How slowly WOULD you have to eat to lose weight?
I’m one of those people who lives to eat. I’m also a fast eater, or so I’ve been told. Put those together and that’s a recipe for overeating. (The next time you eat too much, try one of these 3 antidotes to overeating.)
It’s wishful—and unrealistic—to think that I’ll become someone who eats only to live, but surely eating slower would be wise. But how slow should I be eating?
Twenty minutes! That’s how long it takes for your body to register fullness. And according to a University of Rhode Island study, you can save 70 calories by eating slowly over about half an hour versus in under 10 minutes (my usual!). If you ate slower at every meal, that would translate into losing about two pounds a month. (Are you obsessed with food? Take this quiz.)
I don’t expect to transform into a slow(er) eater overnight, so here are some other tricks that I’ve picked up to slim down:
Use a smaller plate: As serving sizes have increased, so have plate sizes—and seeing appropriately sized portions swimming on a giant plate can make you feel like you're not getting much food. Put your food on smaller dishes and put your drinks in smaller glasses. Click here to find out what size plate, bowl and glass you should downsize to.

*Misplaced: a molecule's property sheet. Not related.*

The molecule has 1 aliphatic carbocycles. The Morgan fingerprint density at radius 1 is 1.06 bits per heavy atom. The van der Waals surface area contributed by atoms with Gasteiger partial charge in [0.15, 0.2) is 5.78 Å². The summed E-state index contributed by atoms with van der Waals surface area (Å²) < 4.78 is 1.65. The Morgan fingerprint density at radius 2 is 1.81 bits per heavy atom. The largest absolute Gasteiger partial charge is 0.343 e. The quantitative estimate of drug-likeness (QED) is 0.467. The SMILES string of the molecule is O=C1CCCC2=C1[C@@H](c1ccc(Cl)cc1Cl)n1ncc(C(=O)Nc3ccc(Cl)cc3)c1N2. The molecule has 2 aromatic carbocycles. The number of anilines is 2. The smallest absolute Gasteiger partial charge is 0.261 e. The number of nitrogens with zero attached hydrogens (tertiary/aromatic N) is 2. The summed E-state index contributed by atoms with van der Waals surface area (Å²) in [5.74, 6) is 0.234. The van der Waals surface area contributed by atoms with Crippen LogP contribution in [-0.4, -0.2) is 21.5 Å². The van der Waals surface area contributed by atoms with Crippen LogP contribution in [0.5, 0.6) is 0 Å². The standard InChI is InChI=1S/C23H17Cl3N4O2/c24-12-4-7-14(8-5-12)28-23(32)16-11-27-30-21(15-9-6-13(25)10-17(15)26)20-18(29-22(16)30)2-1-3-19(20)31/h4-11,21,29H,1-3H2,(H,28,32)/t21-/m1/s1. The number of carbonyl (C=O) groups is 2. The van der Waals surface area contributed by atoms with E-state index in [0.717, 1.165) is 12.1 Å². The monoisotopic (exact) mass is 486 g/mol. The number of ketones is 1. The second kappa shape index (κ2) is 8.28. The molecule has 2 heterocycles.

Start your meal with soup or salad: Filling up on fiber- and water-rich foods first can help prevent you from overdoing high-calorie fare later. Research out of Penn State shows that eating a first-course salad can reduce overall calorie intake at a meal by up to 12 percent. And in another study, people who started lunch with vegetable soup ended up eating 20 percent less than those who skipped the soup. (Find delicious, healthy salad and dressing recipes here. And soup recipes here.)
Turn off the TV: Have all your meals in a designated place without distractions. That turns eating into an event with a beginning and an end. Making an effort to be mindful no matter what you’re eating can help break the tendency to binge, experts say.
Chew more. Chewing more curbs hunger, suggests recent research. Study participants chewed a 2-ounce serving of almonds 10, 25 or 40 times—and those who chewed 40 times felt fuller longer. Why? Chewing more may cause more fat to be released from the almonds, which triggers hormones that curb hunger.